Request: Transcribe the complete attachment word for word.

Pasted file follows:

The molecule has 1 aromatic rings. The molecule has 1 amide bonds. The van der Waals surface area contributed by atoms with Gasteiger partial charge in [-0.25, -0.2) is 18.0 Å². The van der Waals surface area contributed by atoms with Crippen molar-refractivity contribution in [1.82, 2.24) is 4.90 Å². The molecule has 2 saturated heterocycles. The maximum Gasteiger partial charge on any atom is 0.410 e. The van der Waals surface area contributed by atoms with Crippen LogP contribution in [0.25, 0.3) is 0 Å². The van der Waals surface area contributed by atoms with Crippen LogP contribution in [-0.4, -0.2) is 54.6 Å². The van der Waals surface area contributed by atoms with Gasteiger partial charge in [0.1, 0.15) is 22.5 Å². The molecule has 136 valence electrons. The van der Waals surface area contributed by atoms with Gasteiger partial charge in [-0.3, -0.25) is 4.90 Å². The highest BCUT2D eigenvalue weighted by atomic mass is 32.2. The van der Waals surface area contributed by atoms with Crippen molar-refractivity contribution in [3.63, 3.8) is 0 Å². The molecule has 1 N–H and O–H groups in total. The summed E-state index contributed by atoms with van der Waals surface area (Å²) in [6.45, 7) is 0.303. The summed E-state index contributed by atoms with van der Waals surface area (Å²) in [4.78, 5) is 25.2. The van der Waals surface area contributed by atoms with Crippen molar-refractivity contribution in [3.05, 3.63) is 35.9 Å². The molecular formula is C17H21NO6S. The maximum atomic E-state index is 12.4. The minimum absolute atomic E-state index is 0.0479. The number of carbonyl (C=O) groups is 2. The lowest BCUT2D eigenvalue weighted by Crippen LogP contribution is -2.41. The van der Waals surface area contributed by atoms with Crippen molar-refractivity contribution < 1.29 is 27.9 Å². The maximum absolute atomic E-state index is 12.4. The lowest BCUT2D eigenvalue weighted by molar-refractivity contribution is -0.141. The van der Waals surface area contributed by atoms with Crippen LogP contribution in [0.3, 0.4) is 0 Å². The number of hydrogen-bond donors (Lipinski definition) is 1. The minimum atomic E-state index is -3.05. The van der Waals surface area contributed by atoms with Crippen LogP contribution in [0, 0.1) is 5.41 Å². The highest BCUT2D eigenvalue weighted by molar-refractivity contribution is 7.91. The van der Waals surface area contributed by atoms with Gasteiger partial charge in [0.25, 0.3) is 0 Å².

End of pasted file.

The molecule has 1 aromatic rings. The molecule has 1 amide bonds. The van der Waals surface area contributed by atoms with Gasteiger partial charge in [-0.25, -0.2) is 18.0 Å². The van der Waals surface area contributed by atoms with Crippen molar-refractivity contribution in [1.82, 2.24) is 4.90 Å². The molecule has 2 saturated heterocycles. The maximum Gasteiger partial charge on any atom is 0.410 e. The van der Waals surface area contributed by atoms with Crippen LogP contribution in [0.25, 0.3) is 0 Å². The van der Waals surface area contributed by atoms with Crippen LogP contribution in [-0.4, -0.2) is 54.6 Å². The van der Waals surface area contributed by atoms with Gasteiger partial charge in [0.1, 0.15) is 22.5 Å². The molecule has 136 valence electrons. The van der Waals surface area contributed by atoms with Gasteiger partial charge in [-0.3, -0.25) is 4.90 Å². The highest BCUT2D eigenvalue weighted by atomic mass is 32.2. The van der Waals surface area contributed by atoms with Crippen molar-refractivity contribution in [3.63, 3.8) is 0 Å². The molecule has 1 N–H and O–H groups in total. The summed E-state index contributed by atoms with van der Waals surface area (Å²) in [6.45, 7) is 0.303. The summed E-state index contributed by atoms with van der Waals surface area (Å²) in [4.78, 5) is 25.2. The van der Waals surface area contributed by atoms with Crippen molar-refractivity contribution in [3.05, 3.63) is 35.9 Å². The molecular formula is C17H21NO6S. The maximum atomic E-state index is 12.4. The minimum absolute atomic E-state index is 0.0479. The number of carbonyl (C=O) groups is 2. The lowest BCUT2D eigenvalue weighted by Crippen LogP contribution is -2.41. The van der Waals surface area contributed by atoms with Crippen molar-refractivity contribution < 1.29 is 27.9 Å². The maximum absolute atomic E-state index is 12.4. The lowest BCUT2D eigenvalue weighted by molar-refractivity contribution is -0.141. The van der Waals surface area contributed by atoms with Crippen LogP contribution in [0.3, 0.4) is 0 Å². The number of hydrogen-bond donors (Lipinski definition) is 1. The minimum atomic E-state index is -3.05. The van der Waals surface area contributed by atoms with Crippen LogP contribution in [0, 0.1) is 5.41 Å². The highest BCUT2D eigenvalue weighted by molar-refractivity contribution is 7.91. The van der Waals surface area contributed by atoms with Gasteiger partial charge in [0.25, 0.3) is 0 Å².